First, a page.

• Northside East

Councillors clash on commemoration funding decision

Tuesday, 14th February, 2017 8:00am
Councillors clash on commemoration funding decision
Councillors clash on commemoration funding decision

TWO Northside councillors have expressed conflicting views on Dublin City Council’s decision to allocate €30,000 to the commemoration of the 100th anniversary of the Bolshevik revolution. 

Building on the 1916 commemorations in Ireland last year, the funding is part of Dublin City Council’s programme to keep Dubliners “connected to their own stories and their role in shaping the Ireland of 2017”. 

The Commemorations Programme 2017 was announced at the city council’s latest Arts, Culture and Recreation committee meeting, along with the total funding allocation of €480,000. 

The programme includes the 100th anniversary of the Bolshevik revolution - research into and promotion of the records of the Communist Party of Ireland, held by Dublin City Archives.

Along with the commemorative programmes, the council’s fifth annual Dublin Festival of History will commemorate the 100th anniversary of the Bolshevik Russian revolution, along with the 500th anniversary of the Reformation. 

However, the decision to spend €30,000 on commemorations centred around the Russian revolution has received mixed views from local councillors.

Tom Brabazon, a Fianna Fáil councillor for the Beaumont-Donaghmede Local Electoral Area (LEA), believes the Bolshevik commemorations are “a ridiculous waste of money”. 

“Bolshevism represents tyranny and for many who lived in Russia over the Soviet years, they had no human rights whatever,” said Cllr Brabazon.

“I think that Ireland’s links with Russian Bolshevism are quite tenuous.”

Cllr Brabazon said that after watching the RTE Investigates programme on waiting lists in hospitals and having regard to the the ongoing housing crisis, “we could get far better use of €30,000”.

“I think commemorations have their place,” he added. “For example, the 1916 Rising celebrations last year were inclusive and relevant to mainstream Ireland as most political parties had their roots in that period.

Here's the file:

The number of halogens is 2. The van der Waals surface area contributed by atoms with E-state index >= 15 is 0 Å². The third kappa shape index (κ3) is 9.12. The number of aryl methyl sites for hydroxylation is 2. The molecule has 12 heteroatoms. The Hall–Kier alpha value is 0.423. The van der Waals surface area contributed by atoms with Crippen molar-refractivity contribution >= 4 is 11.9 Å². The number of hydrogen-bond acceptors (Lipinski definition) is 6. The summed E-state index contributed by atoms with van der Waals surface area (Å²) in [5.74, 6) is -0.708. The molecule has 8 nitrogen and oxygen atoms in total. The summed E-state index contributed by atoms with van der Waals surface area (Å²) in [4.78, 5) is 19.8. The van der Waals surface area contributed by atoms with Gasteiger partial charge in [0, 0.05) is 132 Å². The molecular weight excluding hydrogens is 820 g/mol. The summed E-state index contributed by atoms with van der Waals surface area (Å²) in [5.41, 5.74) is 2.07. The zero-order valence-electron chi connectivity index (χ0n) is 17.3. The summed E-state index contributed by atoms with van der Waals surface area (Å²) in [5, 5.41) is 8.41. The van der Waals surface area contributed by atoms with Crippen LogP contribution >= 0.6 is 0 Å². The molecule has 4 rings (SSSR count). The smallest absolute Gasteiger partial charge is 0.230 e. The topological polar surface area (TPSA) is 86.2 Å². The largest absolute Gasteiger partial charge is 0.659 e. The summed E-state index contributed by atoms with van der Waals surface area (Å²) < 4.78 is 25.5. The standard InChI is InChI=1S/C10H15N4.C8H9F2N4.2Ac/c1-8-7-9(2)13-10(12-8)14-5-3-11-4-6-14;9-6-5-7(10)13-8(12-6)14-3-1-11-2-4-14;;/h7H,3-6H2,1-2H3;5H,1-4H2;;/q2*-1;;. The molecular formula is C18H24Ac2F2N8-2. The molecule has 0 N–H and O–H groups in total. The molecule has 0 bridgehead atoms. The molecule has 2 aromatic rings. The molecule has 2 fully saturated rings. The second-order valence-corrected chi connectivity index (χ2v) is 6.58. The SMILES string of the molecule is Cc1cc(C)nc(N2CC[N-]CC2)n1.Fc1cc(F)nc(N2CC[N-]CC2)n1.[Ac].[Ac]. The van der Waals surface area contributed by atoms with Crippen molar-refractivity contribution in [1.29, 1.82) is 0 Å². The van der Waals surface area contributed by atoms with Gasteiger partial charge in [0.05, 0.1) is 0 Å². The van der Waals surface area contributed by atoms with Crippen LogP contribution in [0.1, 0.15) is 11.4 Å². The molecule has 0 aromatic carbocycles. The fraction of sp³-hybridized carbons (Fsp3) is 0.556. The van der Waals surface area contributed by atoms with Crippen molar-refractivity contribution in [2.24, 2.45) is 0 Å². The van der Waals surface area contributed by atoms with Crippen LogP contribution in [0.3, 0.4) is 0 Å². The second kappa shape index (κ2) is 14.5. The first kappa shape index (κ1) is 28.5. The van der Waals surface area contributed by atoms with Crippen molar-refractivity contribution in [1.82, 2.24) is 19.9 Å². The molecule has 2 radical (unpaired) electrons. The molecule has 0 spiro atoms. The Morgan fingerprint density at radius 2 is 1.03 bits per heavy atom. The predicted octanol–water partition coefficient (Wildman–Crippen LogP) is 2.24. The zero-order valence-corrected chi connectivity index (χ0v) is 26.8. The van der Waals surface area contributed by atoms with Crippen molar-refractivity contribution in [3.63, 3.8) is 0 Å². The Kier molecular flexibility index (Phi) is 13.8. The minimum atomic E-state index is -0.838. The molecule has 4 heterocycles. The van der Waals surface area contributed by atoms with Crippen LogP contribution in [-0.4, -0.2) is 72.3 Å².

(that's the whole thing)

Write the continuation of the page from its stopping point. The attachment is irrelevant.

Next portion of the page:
“On the other hand, the proposed commemoration of the Bolshevik Revolution does not. It is a party political frolic and the part of the hard left who are hankering after the discredited communist past.”

But People Before Profit councillor, John Lyons, who represents the same area as Cllr Brabazon, welcomed the series of talks to be delivered on the Bolshevik Revolution. 

“The momentous events that occurred in Ireland between 1912 and 1922, from the signing of Home Rule in 1912, the Dublin Lockout of 1913, the 1916 Easter Rising and the revolutionary War for Independence that followed it, all were inextricably linked to the international political situation of the time, most obviously the great slaughter of the First World War,” said Cllr Lyons. 

“The Russian Revolution was a key event in that decade, a revolution of world historic importance, one deserving of much research, discussion and debate as possible.”

A spokesperson for Dublin City Council said that while they may mark or commemorate historical anniversaries, they never celebrate the events being marked. 

“Rather, we seek to present them as the historical events that they are, providing library patrons with free and easy access to primary documents and the best academic presentation and analysis,” the spokesperson told Northside People. 

“The amount of €30,000 is not to mark the anniversary: it is to carry out work on the Communist Party Archive. 

“It should be noted that, as with all similar archives, the collection includes lots of material relating to the wider political, economic, social, and cultural life of Ireland (and Europe).”

REPORT: Hayley Halpin 

 

Read the digital editions of the Dublin People Northside East, Northside West & Southside here

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